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Tools of the trade: coffee filter cones

AJ Kinnell of Monmouth Coffee Company on one of the essential tools of the business


Interview & illustration: Ed Smith

In 1978, when Anita Leroy opened her first Monmouth Coffee shop, the business was purely a roastery that sold beans. There was, however, a sampling room upstairs, where people could taste the coffee and decide which variety they wanted. We used a filter because it’s quick and clean. Here at Borough Market, you can still taste a filter-brew coffee before buying your beans. Or if you’re having a cup of filter coffee, you’re welcome to select which bean variety we make it from. In a way, it’s how we’ve always done things.

Rather than an overly scientific rationale, our systems are based entirely upon “because we like it like that”. This includes the type of filter cones we use. You’ll see eight to 10 ceramic pouring cones racked up towards the front of the service counter. They’re based on a shape that Anita liked and had a ceramicist friend recreate. A Japanese colleague recognised them as being similar to ones made near her home, and we’ve been importing cones from Japan ever since. They have a squared-off base rather than the pointed tip that some brands have.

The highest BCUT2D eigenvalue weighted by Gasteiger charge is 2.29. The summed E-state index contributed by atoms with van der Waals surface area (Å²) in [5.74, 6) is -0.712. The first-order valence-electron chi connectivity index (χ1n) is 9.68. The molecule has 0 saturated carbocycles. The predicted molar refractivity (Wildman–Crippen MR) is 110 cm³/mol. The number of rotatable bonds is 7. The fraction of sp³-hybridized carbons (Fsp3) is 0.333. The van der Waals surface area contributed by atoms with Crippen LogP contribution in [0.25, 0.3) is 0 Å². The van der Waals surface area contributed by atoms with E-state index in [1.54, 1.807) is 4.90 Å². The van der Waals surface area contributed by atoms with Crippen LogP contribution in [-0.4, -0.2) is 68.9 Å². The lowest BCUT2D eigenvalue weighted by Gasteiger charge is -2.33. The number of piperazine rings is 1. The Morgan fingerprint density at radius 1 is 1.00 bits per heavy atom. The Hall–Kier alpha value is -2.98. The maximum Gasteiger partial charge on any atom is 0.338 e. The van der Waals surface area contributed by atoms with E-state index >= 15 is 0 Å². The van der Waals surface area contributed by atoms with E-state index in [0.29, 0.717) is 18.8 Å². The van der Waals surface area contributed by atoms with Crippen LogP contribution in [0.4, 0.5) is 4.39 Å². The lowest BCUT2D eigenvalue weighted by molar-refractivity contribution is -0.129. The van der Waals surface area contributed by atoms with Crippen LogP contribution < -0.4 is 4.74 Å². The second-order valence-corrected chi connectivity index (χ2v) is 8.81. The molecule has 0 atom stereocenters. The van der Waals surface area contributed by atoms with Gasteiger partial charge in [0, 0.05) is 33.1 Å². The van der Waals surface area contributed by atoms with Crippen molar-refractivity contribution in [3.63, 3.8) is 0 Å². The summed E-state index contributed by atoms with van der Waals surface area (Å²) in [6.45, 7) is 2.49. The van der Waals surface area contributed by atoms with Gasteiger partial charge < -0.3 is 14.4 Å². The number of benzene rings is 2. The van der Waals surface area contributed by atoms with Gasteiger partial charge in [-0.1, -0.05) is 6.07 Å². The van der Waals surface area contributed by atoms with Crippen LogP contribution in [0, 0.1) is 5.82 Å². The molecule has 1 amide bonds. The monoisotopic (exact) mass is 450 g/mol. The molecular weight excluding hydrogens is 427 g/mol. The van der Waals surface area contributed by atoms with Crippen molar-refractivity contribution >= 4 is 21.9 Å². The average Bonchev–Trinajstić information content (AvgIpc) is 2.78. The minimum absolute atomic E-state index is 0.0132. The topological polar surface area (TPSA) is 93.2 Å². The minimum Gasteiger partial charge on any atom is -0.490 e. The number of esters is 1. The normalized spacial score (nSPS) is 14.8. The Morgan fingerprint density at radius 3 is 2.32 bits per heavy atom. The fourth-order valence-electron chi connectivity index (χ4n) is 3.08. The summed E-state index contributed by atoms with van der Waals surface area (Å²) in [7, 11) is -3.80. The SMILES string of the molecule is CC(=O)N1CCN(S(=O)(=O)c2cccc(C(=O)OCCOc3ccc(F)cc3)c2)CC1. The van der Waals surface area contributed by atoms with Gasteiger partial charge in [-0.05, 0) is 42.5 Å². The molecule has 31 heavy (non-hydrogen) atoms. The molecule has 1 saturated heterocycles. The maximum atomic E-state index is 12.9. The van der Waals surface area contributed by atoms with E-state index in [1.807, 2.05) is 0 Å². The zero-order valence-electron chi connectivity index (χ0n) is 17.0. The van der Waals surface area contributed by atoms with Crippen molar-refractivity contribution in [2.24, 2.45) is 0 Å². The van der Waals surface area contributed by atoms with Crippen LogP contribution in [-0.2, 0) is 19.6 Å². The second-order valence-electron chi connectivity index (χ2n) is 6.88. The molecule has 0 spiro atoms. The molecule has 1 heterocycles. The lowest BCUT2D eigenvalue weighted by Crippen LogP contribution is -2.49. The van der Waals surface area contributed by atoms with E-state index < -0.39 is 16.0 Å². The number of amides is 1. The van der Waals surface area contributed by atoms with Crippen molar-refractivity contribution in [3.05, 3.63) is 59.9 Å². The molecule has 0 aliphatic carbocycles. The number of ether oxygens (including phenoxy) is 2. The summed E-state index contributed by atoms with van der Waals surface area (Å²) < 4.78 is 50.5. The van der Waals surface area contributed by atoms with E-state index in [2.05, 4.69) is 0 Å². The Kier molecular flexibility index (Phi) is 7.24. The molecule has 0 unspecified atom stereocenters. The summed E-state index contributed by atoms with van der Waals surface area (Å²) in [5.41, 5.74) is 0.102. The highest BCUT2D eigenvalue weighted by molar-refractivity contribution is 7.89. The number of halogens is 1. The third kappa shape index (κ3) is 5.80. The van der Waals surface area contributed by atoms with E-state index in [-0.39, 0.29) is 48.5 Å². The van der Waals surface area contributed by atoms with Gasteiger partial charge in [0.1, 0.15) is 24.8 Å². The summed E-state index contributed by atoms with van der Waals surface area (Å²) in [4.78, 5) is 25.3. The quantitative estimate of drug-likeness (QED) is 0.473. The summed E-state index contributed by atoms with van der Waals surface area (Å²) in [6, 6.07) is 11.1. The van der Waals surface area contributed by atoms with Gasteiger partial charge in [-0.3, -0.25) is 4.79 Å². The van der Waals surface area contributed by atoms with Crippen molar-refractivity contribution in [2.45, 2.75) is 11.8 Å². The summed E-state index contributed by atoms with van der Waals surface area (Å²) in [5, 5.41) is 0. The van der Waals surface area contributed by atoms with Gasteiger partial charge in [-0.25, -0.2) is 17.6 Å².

Originally, the measurement of beans we used for each serving was “a handful”. That translated to 20-30g, depending on the size of the hand. Around 15 years ago we made it a more formal 25g serving. We’ve tried everything from 14g to 30g, but we keep coming back to that 25g amount. The way we pour is unusual. We dampen the grinds briefly to wake them up, make one big concentric pour, let that sink down, then add another. There’ll still be water dripping through when we take the cup away, which means coffee is still being extracted, so it’s ultimately quite a punchy coffee. We’re not trying to buck the trend. It’s just how we like it.